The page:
Frenchton: Is This Mischievous Dog Right For You?

Are you looking for a French Bulldog with a little oomph?

Then look no further than the Frenchton, a cross between the loving French Bulldog and the playful Boston Terrier, this mischievous dog will have you in stitches.

This dog is suited to people from all walks of life, from seniors, singles, couples and families looking to gain a new canine member. This dog will do well in smaller spaces, making them a great match for apartment dwellers.

People oriented and sociable, this little dog is always up for an adventure! Interested in finding out more about this pooch? Keep reading to learn about this lovable pup…

What is a Frenchton? (Overview)

Frenchton Dog

The Frenchton is a cross breed of a Boston Terrier with a French Bulldog:

  • Some breeders breed exclusively F1 hybrids, i.e. a Boston Terrier cross French Bulldog. This results in a dog that is genetically a 50/50 split of both purebred parents.
  • Other breeders produce F1B hybrids, which is French Bulldog crossed with a French Bulldog Boston Terrier mix. This results in a dog that is 75% Frenchie and 25% Boston Terrier, and is a much more common cross.

The two different breeding techniques are illustrated in the table below:

Breed Type Parents
F1 French Bulldog Boston Terrier
F1B French Bulldog Frenchton (F1 type)

This dog was bred to be a companion lapdog, and therefore they will easily become your best friend.

First seen in the 1990s, they are relatively recent crossbreed but have been growing in popularity in the past 20 years.

Frenchton Appearance

Frenchton Appearance

This pooch looks very similar in appearance to a French Bulldog; short in size and stocky in build with pointy ears and a flat face.

Height and Weight

On average, these dogs are usually between 13 and 16 inches tall and weigh anywhere between 13 to 25 lb.

If you wish to work out how heavy your dog is going to get, a good rule of thumb is to take the parents weights and add them together and divide by two. This can also be done with the parent’s heights to get an estimate for your pups height.

Color Variations

No two mixed breed dogs are the same, and this is reflected in their coloring – take a look at the pictures on this article!

This little dog can be: white, black, cream, fawn, black and white, and very rarely brindle. They can be one solid color, bi or tri color dogs.

Coat

Like the French Bulldog, their coat is usually short and sleek. It is straight and soft to the touch.

Frenchton Temperament

Frenchton Parents

This mix is renowned as being fun loving dogs, who are known to be the centre of attention.

Ever the entertainer, the Frenchton lives for human attention and love to make you laugh. However, they can be known to have quite a stubborn side and therefore you should be sure to look to train out any negative behaviours from a young age.

While the French Bulldog is not known to bark, Boston Terriers do, and therefore this may be reflected in your puppy.

If your dog is barking, it may be due to their separation anxiety starting to kick in, as this is common in this breed.

These mixed breeds, like most other dogs, thrive on attention and affection from their owner and may become quite distressed if you leave them for long periods of time – this may result in destructive behaviour during puppyhood such as chewing.

Beyond the odd bark, they are relatively quiet beyond this, except for their snoring!

These dogs are known to be incredibly loyal, staying by their owner or owner’s side through everything.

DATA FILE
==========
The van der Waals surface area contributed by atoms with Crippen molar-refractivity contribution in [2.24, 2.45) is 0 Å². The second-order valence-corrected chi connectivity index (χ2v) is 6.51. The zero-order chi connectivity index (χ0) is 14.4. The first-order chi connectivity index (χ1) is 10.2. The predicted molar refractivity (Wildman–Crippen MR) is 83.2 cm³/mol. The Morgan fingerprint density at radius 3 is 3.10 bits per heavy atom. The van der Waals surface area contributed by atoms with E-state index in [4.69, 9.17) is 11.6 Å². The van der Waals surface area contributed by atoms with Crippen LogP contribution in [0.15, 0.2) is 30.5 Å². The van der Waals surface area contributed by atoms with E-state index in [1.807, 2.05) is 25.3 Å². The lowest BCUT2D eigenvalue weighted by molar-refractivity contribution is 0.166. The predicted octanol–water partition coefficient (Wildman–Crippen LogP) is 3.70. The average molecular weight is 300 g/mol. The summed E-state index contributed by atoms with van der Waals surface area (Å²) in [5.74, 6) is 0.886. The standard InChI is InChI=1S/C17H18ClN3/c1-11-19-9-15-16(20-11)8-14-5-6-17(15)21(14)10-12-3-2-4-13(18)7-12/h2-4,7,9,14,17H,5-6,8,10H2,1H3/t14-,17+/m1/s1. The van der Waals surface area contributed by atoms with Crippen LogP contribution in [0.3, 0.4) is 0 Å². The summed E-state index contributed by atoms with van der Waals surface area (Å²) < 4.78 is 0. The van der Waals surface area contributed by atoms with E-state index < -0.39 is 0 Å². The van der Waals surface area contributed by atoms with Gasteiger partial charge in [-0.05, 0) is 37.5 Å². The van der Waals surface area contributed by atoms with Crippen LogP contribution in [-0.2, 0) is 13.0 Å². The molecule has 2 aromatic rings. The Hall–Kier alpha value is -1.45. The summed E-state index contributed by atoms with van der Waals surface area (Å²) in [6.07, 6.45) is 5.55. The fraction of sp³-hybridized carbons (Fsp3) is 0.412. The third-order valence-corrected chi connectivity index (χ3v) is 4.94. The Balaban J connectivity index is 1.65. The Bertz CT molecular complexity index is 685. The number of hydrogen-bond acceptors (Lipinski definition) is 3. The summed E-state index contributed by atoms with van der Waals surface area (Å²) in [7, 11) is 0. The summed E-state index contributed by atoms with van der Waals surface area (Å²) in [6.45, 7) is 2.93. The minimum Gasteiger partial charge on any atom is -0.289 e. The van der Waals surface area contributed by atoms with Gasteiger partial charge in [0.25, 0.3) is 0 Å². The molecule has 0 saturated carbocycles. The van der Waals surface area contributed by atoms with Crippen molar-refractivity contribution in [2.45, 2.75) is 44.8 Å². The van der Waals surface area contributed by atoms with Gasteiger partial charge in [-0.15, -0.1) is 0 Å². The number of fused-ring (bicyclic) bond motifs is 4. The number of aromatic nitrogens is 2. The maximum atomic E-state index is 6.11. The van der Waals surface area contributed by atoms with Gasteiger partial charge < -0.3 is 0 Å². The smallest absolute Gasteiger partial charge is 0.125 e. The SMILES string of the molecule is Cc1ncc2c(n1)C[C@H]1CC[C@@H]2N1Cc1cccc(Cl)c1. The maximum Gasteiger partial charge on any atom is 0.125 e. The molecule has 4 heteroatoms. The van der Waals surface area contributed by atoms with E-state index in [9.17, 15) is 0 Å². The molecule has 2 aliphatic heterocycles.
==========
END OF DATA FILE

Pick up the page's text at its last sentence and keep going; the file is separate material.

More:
They get on well with all people, but, will always love their owners the most. Females are especially known for their loving and protective nature when it comes to children, and as a result, they make wonderful family dogs, blending in seamlessly.

This breed isn’t very understanding with other dogs, or household pets – who they are less familiar with. This initial nervousness may elicit a bad reaction from your dog, so early socialisation will be crucial.

Whilst their bark is far worse than their bite, small dogs should be trained and socialized like any other dog.

Is A Frenchton A Good Family Dog?

They are highly social dogs and love meeting new people – as a result they make wonderful family pets.

However, despite their small size, they are known to be highly energetic and therefore any contact with young children should be supervised to avoid accidents.

How to Train A Frenchton

Frenchton Puppy

These dogs are of average intelligence, however, they love to please their owners.

They enjoy training at a much slower pace. Therefore large amounts of repetition will be required over many short training sessions using plenty of praise, reward and positive reinforcement.

If you are struggling, try a method like clicker training to promote positive learning and to reinforce the desired behavior.

They thrive on positive interactions, as a result, any sort of punishment-based training or coercive methods can lead to confusion and behavioural issues when training.

French Bulldogs are known to have a bit of a stubborn streak and this may carry through into this dog. If you are finding that your dog is being particularly stubborn – try using a better incentive. Good incentives will be whatever your dog values more: high value treats (e.g. chicken, steak or hot dogs) or high value toys (e.g. kong).

How To Care Guide

Frenchton Walking

Frenchtons are suited for people from all walks of life.

This dog does very well with families, but, they also thrive with couples and seniors looking for a low-maintenance companion dog.

Due to their low exercise requirements, they do not need a lot of space or outside yard, and can therefor easily thrive in apartments.

Exercise Requirements

This designer mix is primarily an indoor dog. Thirty minutes of exercise daily will be more than enough for these small dogs to get their recommended quota.

These dogs do not need large amounts of vigorous exercise – so if you are not a huge fan of exercise yourself, this may be the dog for you. However, walking your dog is essential and helps to build a strong and healthy bond.

Like French Bulldogs, he will not tolerate extreme weather conditions very well, therefore try not to exercise your dog in extreme heat or extreme cold.